Washington University Dean Barbara Schaal talks to UM scientists as part of the SEEDS Lecture Series.
By Melissa Peerless
Special to UM News
CORAL GABLES, Fla. (March 21, 2014) —
Barbara Schaal looks forward to the day when she will be known as simply one of the most distinguished scientists in the world – rather than a pre-eminent female researcher, or the first woman to serve as vice president of the National Academy of Sciences.
Schaal, dean of the Faculty of Arts & Sciences at Washington University, is an internationally known evolutionary plant biologist. She splits her time between the St. Louis campus – where she heads a dynamic lab investigating plant evolution and diversity, in addition to her leadership role – and Washington, DC, where she is active in the NAS and the President’s Council of Advisors on Science and Technology (PCAST).
Schaal was at UM for a two-day visit, focusing on initiatives to increase diversity in sciences, promote awareness on related issues and to inspire students and young scientists toward bright careers beyond gender or ethnicity biases. Her visit was co-hosted by: the Scientists & Engineers Expanding Diversity and Success (SEEDS) program and the RSMAS Diversity, Equity and Inclusion Committee (DEIC). SEEDS aims at increasing the representation of women and underrepresented minorities in the sciences and encompasses the College of Arts & Sciences, the College of Engineering, the Miller School of Medicine, and the Rosenstiel School. The RSMAS DEIC works at promoting an environment in which every member of the RSMAS community is valued, pursuing appropriate programs to fulfill the commitment to caring for the diverse faculty, staff and student bodies. On Thursday, Schaal visited the RSMAS campus and was the first speaker on the newly established Distinguished Lecture series on career and leadership.
Schaal said times have changed significantly since she was first hired by The Ohio State University, after earning her Ph.D. in Population Biology from Yale in 1974. She was the only woman in the Department of Botany. “I just did my research,” Schaal said, adding, “I ultimately wanted to be ‘one of the colleagues.’”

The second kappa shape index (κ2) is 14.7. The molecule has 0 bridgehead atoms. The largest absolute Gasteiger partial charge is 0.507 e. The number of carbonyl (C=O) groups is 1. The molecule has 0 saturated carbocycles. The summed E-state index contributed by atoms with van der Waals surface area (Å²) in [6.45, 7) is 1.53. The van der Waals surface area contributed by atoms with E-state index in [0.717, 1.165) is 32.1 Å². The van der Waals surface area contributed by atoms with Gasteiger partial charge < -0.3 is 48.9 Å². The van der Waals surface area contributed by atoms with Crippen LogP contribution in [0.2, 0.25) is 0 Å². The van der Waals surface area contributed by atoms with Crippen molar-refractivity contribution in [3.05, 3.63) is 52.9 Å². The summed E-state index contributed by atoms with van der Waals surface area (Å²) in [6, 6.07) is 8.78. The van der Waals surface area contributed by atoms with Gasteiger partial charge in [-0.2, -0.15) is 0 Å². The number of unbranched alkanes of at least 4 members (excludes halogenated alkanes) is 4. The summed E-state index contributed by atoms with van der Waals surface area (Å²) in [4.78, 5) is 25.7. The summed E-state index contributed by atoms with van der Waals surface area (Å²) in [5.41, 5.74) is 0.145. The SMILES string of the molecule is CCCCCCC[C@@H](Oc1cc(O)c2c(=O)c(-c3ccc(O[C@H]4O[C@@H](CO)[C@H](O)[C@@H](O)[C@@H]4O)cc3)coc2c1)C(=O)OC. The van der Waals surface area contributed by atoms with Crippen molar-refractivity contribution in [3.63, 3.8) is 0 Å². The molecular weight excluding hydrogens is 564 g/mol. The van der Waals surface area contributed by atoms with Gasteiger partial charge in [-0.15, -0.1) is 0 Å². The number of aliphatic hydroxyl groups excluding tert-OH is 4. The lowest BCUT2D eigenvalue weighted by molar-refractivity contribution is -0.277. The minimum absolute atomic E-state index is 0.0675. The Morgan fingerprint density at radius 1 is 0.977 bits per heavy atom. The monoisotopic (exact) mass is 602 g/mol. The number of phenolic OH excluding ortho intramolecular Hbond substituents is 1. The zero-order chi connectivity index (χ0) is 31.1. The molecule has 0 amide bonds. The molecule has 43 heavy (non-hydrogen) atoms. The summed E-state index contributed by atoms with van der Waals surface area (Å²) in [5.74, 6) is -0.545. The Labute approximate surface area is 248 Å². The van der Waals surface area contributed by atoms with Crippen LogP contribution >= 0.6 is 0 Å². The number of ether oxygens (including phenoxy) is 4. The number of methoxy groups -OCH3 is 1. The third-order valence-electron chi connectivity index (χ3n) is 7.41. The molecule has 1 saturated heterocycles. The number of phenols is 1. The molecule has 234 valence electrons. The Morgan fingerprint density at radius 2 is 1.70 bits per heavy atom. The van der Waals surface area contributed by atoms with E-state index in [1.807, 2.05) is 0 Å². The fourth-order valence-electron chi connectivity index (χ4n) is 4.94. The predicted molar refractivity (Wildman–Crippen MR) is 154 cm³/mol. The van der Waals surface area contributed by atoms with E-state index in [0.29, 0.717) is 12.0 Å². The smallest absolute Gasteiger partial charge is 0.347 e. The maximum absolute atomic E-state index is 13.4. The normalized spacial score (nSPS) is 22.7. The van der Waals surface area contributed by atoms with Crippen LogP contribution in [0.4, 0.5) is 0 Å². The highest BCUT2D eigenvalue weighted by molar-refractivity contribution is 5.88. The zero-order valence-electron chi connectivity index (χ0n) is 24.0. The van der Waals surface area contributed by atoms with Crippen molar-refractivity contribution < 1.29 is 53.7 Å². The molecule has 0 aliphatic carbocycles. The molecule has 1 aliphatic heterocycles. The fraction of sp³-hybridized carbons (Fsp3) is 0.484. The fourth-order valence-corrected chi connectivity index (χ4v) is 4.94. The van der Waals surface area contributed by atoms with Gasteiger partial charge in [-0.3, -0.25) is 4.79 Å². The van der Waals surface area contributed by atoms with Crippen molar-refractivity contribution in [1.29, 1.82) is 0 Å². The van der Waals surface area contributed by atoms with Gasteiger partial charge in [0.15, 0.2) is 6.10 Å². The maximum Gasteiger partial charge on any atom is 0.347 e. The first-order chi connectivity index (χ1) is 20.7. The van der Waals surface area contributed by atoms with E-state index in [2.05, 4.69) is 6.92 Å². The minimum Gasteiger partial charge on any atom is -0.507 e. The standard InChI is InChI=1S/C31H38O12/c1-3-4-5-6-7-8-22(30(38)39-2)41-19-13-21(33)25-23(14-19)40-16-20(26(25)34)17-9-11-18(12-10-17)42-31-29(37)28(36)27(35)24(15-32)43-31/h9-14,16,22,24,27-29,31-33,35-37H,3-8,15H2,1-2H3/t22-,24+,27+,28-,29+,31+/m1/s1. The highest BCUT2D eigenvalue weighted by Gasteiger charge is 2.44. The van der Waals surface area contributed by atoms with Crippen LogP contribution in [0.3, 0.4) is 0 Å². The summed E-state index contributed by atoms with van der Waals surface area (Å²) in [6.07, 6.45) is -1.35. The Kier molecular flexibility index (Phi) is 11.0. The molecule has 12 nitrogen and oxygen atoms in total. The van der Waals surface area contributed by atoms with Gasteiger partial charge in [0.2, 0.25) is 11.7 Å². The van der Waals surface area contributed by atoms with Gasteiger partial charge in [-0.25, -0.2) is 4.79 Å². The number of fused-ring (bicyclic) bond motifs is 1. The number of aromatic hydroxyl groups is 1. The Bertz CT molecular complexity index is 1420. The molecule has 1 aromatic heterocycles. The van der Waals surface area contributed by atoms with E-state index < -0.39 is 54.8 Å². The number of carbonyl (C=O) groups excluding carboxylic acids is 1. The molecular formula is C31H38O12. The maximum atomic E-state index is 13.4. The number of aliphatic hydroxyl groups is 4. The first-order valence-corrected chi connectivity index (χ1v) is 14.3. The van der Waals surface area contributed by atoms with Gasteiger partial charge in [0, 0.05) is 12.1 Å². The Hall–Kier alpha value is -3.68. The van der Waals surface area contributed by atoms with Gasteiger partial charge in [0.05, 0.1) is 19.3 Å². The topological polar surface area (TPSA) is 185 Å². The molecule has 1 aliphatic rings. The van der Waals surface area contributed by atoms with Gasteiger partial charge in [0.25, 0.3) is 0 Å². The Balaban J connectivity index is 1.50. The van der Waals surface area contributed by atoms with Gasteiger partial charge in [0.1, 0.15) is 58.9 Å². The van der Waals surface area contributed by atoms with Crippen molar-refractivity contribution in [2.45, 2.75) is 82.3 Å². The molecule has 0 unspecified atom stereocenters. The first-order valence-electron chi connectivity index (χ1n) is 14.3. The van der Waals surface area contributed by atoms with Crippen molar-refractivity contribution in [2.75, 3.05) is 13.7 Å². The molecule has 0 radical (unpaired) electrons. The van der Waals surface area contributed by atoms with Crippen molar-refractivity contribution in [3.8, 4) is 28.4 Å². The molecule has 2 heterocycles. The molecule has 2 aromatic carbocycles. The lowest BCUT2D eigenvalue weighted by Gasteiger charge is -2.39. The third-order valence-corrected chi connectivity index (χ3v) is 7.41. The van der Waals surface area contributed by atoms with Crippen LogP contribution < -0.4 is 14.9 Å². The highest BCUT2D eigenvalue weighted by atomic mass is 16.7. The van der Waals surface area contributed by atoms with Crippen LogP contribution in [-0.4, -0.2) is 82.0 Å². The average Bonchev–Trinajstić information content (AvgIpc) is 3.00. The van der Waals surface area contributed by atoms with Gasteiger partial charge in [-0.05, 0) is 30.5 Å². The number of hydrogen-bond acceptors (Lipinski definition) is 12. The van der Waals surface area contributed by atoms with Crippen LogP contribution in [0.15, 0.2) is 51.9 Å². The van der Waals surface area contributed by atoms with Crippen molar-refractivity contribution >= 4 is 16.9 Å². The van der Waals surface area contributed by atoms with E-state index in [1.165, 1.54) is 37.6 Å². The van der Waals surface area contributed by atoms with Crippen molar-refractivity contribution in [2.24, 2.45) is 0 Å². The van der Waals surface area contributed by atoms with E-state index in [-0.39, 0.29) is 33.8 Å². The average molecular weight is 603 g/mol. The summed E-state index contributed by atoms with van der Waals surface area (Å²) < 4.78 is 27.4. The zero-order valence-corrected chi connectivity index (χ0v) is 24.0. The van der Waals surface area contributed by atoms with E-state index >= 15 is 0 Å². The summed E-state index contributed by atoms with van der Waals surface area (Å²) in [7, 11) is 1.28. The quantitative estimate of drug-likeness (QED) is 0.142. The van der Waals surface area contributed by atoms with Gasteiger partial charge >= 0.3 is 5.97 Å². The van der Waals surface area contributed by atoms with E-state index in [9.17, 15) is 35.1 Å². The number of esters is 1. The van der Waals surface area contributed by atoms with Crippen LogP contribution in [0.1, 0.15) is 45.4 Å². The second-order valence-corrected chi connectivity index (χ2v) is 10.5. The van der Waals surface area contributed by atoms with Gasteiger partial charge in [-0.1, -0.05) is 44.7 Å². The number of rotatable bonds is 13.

In her lab now, she often has an equal number of female and male graduate students, and she is able to select the most qualified research assistants – regardless of their gender.
In her capacity as a member of PCAST – an advisory board of highest-level scientists from across the country that makes policy recommendations to President Obama on science, technology and innovation – Schaal was a key contributor to its recent report on Agricultural Preparedness and the Agriculture Research Enterprise.
The report addressed genetically modified (GM) plants, among other issues. Although this can be a divisive issue, Schaal said, “GM presents tremendous benefits, but we must look at it very carefully.”
She said GM plants offer opportunities for “better nutrition, and less environmental destruction.” As an example, she cited efforts to create cassava plants in Africa that provide more vitamins and proteins; as this crop is a staple food for many people, this would positively impact health in the region.
Schaal added that GM plant breeding differs from traditional breeding only in the speed with which results can be achieved and the precision of the breeding process.
She added that President Obama has met frequently with PCAST members, and that he is very receptive to the group’s policy advice.
Although it is a challenge to balance her work on campus with her work in Washington, Schaal said, “It is an honor to work in DC with the National Academy and PCAST – and I love my university. I have had so many opportunities.”
SEEDS is funded by a grant supporting women in science from the National Science Foundation and UM Provost Thomas LeBlanc, SEEDS focuses on three areas:
* Programming to support the female and minority scientists on campus, such as the “You Choose” grants provided to individuals who wish to develop community events and resources around the sciences;
* Mentoring opportunities (both one-on-one and in peer groups) for the University of Miami community; and
* Human resources support to help departments hire and retain qualified female and minority candidates.
Schaal said all three of these areas are crucial. “When (a university is) trying to attract an underrepresented group, you need a full court press,” she said, adding, “Activities where people come together are important to creating a like-minded community of support.”
As the presenter in the SEEDS Distinguished Lecture Series, Schaal discussed her research on the domestication of rice 10,000 years ago. She uses genomic markers to track the genetic structure of rice, the most important crop in the world. Rice feeds nearly half of the world’s population, about 3.5 billion people.
At the conclusion of Schaal’s remarks, Professor Kathryn Tosney, chair of the Department of Biology at UM’s College of Arts & Sciences and director of the SEEDS program, said, “Two things characterize great scientists: clarity of thought, and enthusiasm for the research.” She noted that Schaal’s speech was peppered with exclamations “It’s fun!” and “It’s cool!”
Melissa Peerless can be reached at 305-284-2485.
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